Dear Admin, It’s Time to Address the Dress Code

Is showing your shoulder a crime? After a year of online school, we all have questions about the explosion of rules we were acquainted with at the beginning of the year. While it differs in each division, the most common and easily enforced rule is the dress code. For 10-12, the dress code is the most relaxed with the allowance of ripped jeans, hats, and tank tops. Essentially, you just have to be covered from your armpits to 2 inches of your legs with straps or sleeves. For 8-9, the dress code includes the coverage of shoulders to mid-thigh, including undergarments. Despite the extent of the dress code, we all know that it is by far the most controversial rule at Albuquerque Academy. As Alyssa Portnoy ‘23 put, “It’s offensive, [and] it continues a stigma. Not only does it pretty much only apply to girls, but it’s ridiculous.” 

The current 10-12 dress code was established a few years ago after a semester-long experiment of students working with Dr. Lenhart, the 10-12 division head. As a former Academy student, Dr. Lenhart’s own experiences led her to “feel very strongly that students’ voices had to [collaborate] together in building the dress code.” That’s why, in comparison to other schools or even other divisions, the 10-12 dress code especially tries to avoid language rooted in sexism or racism. Despite these changes, many students believe that we still face the unintended consequences of the dress code.

The root of the dress code’s problems stems from its purpose. Mr. Anderson, a 10-12 dean, struggles most with this question as he explains that, “fundamentally we are trying to establish a policy that promotes an institution of learning where a level of professionalism is expected.” Similarly, Mrs. Short, a dean in 8-9, further explains that the dress code is to “present almost a workplace-like atmosphere in a sense that we’re here to learn first and foremost.” There is, however, a large disconnect between the intended purpose of the dress code and its effects in practice. After becoming a national champion in speech and debate for giving an originally written speech about the dress code, Addison Fulton ‘22 explains that  “A lot of the time, the dress codes’ purpose is, unintentionally, a relic from a time where women’s bodies were considered so dangerous to societal health as a whole that they had to be controlled. So the unintended purpose [of the dress code] is to keep a lid on specifically women and other marginalized groups’ self-expression, even if that’s not what the people who originally created the dress code think that’s what the dress code is.” So, while unintentional, the very idea of a dress code is limiting womens’ self-expression and participation in the workplace.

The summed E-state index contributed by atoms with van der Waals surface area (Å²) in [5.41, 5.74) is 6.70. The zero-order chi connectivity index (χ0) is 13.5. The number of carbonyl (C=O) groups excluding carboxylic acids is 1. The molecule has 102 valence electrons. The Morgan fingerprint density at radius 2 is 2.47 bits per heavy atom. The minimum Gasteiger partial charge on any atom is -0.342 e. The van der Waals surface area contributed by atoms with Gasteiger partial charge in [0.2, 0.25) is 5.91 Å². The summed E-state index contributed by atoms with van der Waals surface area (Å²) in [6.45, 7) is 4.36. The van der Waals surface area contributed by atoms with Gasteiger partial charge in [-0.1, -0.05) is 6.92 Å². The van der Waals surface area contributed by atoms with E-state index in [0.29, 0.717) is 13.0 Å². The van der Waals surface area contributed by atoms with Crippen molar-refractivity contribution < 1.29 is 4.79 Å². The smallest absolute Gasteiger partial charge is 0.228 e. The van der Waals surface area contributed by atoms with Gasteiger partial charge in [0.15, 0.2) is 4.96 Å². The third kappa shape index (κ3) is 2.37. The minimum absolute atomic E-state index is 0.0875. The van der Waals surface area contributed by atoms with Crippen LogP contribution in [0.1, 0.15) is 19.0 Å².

The controversy behind the dress code begins with its origins. The purpose of this rule, professionalism, originates from the ancient idea of what constitutes the professional class. From the very beginning, this definition was limited to aristocratic white men, representing an exclusive, patriarchal, and racist society that continues to inform the basis of today’s rules. With a progressive shift in society, how do we create a standard of professionalism for everyone else? In 1973, the blatantly sexist answer was given in the Idaho Supreme Court’s decision to actively prohibit women’s right to wear pants: “The wearing of… slacks or pantsuits by female students results in a detrimental effect on the morals of the students attending the school and upon the educational process; …wearing slacks and pantsuits results in unsafe conditions and safety hazards at the school [and] leads to… an increased amount of physical contact and familiarity between boys and girls in school surroundings.” In practice, this ruling creates a legal precedent for victim-blaming. Female-presenting students are told that their clothing is to blame for “unsafe and hazardous conditions” involving men. Fortunately, from shocking ankle socks, high neck collars, to scandalous pantsuits, our allowance of self-expression has increasingly become less sexist. While these rules may seem archaic now, they were justified with the same standard of professionalism as the current dress code. Rather than encouraging a productive work environment, this definition of professionalism measures women’s clothing to the standard of male comfort. This fundamental, but tacit, understanding of professionalism has shaped women’s participation in the workplace. Dr. Michael Anne Sullivan, a 10-12 history and humanities teacher equates this phenomenon to “breaking into the club.”  “As more and more women enter the workplace, they adopt masculine standards of dress to be taken seriously to break into the club,” she explains. The foundational purpose of our school’s dress code shapes the way our female-presenting students see themselves not only at school but also in their future professional spaces. The dress code teaches people who identify as female at a young age that their success depends on their ability to conform to male standards.